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Monday’s medical myth: detox diets cleanse your body

Detox diets make amazing promises of dramatic weight loss and more energy – all achieved by flushing toxins from the body. Toxins have very little to do with it; detox diets “work” because of the very…

Detox diets may do little harm, except to your bank balance, but neither do they do a lot of good. katstan

Detox diets make amazing promises of dramatic weight loss and more energy – all achieved by flushing toxins from the body. Toxins have very little to do with it; detox diets “work” because of the very severe dietary and energy restrictions they require someone to follow.

Detox or liver-cleansing diets have been around for many years. With amazing claims of rapid and easy weight loss and improved health, together with a heavy dose of Hollywood celebrity endorsement, it is no wonder these diets are in the public spotlight.

Toxin build up from our environment and poor diet and lifestyle habits is claimed to be the main culprit for weight gain, constipation, bloating, flatulence, poor digestion, heartburn, diarrhoea, lack of energy and fatigue. “Detoxing” is a way for the body to eliminate these toxins and as a result, a person will feel healthier and lose weight.

Detox diets can vary from a simple plan of raw vegetables and unprocessed foods and the elimination of caffeine, alcohol and refined sugars to a much stricter diet bordering on starvation with only juices consumed.

Some detox programs may also recommend vitamins, minerals, and herbal supplements. Detox diet programs can last anywhere from a day or two to several months.

Do detox diets work?

There is no shortage of glowing testimonials from people who have gone on a detox diet, claiming to feel cleansed, energised and healthier. Promoters of detox diets have never put forward any evidence to show that such diets help remove toxins from the body any faster than our body normally eliminates them.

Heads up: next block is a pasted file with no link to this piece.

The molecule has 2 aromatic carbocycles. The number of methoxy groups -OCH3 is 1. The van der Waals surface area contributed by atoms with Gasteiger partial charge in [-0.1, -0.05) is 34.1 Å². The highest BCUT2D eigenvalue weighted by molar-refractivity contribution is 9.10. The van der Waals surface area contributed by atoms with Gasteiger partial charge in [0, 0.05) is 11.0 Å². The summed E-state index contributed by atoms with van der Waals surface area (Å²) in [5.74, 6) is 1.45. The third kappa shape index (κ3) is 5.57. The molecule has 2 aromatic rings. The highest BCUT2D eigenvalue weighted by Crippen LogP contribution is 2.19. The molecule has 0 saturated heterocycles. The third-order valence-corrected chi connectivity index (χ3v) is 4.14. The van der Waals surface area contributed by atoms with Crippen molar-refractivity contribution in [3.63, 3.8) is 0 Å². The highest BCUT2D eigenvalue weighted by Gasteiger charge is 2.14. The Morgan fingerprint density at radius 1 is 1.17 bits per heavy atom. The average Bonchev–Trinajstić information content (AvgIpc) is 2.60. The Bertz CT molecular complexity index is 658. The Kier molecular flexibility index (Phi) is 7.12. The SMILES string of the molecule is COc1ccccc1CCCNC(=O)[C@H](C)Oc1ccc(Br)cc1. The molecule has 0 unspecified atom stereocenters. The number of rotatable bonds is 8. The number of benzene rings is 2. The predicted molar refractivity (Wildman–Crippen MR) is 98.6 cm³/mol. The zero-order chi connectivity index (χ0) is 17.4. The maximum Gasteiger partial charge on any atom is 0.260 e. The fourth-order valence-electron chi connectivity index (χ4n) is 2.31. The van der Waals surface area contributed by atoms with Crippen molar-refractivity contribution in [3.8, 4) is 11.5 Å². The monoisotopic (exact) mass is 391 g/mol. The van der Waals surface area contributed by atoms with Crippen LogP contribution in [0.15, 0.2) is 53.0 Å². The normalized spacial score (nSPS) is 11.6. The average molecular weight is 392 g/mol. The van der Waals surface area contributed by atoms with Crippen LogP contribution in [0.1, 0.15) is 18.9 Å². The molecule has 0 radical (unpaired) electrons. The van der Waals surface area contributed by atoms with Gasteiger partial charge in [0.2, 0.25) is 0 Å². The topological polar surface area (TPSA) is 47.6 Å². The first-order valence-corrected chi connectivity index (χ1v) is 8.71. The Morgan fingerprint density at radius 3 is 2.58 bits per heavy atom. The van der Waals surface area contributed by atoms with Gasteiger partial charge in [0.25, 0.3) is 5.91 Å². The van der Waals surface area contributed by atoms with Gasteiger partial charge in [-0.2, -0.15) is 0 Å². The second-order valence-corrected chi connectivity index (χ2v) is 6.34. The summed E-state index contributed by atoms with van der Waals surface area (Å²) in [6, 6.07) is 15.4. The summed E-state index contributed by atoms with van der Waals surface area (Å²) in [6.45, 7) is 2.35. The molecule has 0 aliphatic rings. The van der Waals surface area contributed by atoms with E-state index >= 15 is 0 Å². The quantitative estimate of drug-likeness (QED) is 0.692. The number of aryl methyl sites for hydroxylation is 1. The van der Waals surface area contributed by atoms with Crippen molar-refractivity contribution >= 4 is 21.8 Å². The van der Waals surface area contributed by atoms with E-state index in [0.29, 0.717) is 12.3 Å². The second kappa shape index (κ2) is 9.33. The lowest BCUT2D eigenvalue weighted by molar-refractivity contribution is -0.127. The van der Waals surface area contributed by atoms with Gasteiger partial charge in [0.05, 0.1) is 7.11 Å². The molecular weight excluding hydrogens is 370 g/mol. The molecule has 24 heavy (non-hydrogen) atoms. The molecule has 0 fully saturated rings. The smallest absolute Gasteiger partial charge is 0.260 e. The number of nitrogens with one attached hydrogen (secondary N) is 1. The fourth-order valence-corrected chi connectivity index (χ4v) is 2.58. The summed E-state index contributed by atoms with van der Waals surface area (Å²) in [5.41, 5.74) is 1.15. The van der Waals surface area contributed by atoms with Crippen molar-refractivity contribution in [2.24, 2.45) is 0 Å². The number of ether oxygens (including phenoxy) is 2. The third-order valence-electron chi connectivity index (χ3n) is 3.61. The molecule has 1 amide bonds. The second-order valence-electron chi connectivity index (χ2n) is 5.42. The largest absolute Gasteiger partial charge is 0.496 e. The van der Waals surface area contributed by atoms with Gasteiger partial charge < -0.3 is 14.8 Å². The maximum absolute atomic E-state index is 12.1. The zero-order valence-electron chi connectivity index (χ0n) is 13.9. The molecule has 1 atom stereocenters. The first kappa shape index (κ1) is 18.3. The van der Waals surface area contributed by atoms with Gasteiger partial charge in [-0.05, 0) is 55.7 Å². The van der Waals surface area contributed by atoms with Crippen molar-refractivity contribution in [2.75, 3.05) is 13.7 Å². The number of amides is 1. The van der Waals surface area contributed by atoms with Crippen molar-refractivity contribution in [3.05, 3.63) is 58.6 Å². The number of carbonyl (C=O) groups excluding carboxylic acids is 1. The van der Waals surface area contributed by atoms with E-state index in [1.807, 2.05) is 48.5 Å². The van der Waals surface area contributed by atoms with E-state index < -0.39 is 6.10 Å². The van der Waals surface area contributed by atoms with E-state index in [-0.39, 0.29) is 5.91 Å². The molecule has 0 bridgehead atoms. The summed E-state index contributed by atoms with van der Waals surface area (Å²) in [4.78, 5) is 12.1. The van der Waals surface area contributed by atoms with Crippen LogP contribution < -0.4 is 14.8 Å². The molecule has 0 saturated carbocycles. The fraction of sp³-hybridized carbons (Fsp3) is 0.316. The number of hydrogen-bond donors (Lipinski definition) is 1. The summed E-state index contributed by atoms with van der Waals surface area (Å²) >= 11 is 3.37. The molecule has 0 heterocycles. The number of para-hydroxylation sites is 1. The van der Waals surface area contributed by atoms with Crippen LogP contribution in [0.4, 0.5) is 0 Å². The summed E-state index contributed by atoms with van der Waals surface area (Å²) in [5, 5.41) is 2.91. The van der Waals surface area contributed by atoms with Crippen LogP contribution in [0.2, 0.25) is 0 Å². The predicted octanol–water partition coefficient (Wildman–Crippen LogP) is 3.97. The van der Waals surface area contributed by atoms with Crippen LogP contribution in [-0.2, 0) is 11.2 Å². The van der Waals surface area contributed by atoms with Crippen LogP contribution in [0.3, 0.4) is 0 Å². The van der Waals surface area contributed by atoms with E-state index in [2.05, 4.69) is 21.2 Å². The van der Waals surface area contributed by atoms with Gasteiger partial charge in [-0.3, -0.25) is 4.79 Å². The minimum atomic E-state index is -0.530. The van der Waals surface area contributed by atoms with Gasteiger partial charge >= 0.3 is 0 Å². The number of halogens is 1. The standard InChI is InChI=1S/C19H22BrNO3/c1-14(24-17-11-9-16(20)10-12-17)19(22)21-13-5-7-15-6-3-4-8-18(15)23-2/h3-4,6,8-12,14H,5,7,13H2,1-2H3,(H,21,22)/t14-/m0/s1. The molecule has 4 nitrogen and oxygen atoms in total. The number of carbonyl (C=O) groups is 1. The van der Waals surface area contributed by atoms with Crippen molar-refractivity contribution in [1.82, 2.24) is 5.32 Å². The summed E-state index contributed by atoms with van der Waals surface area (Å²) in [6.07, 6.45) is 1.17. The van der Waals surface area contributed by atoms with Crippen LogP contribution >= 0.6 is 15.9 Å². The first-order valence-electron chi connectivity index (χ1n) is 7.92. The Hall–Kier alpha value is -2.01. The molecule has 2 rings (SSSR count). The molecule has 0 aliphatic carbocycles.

The idea that we need to follow a special diet to help our body eliminate toxins is not supported by medical science. Healthy adults have a wonderful system for removal of waste products and toxins from the body. Our lungs, kidneys, liver, gastrointestinal tract and immune system are all primed to remove or neutralise toxic substances within hours of eating them.

Detox diets promise dramatic weight loss and more energy. Caitlinator

As for the dramatic weight loss typically seen, this is easily explained by the very restrictive nature of detox diets, which can cut kilojoules dramatically.

Claims made that the typical physical side effects such as bad breath, fatigue and various aches and pains are evidence that the body is getting rid of toxins just do not stand up to scientific scrutiny. Bad breath and fatigue are simply symptoms of the body having gone into starvation mode.

The many downsides of detox diets

Apart from the false claim that a detox diet is actually “detoxifying” the body, these diets have many well-documented downsides including:

  • Feelings of tiredness and lack of energy
  • Cost of the detox kit if a commercial program is followed
  • Expense of buying organic food if required
  • Purchasing of supplements if recommended by the diet
  • Stomach and bowel upsets
  • Difficulties eating out and socialising, as most restaurants and social occasions do not involve detox-friendly meals.

The biggest downside of detox diets, especially the more extreme ones, is that any weight loss achieved is usually temporary and is more the result of a loss of water and glycogen (the body’s store of carbohydrate) instead of body fat. This means that the weight lost is easily and rapidly regained once the person reverts back to a more normal eating plan. These dramatic weight fluctuations can be demoralising and lead to yo-yo dieting.

Following a typical detox diet for a few days has few real health risks in otherwise healthy individuals. Very restrictive detox diets, such as water or juice only fasting, can be an unsafe form of weight loss and should not be used for more than a few days.

The verdict of Choice

In 2005, Choice carried out a survey and expert review of popular detox diets sold in supermarkets and chemists.

Choice found no sound evidence that we need to “detox”, or that following a detox program will increase the elimination of toxins from your body. Some of the popular detox kits have diet plans that are far too restrictive, and give dietary advice with either poor or no rationale.

Detox diets may do little harm to most people, except perhaps for their bank balance, but neither do they do a lot of good just on their own. Concerted changes to diet and lifestyle habits are far more valuable than detox diets and supplements.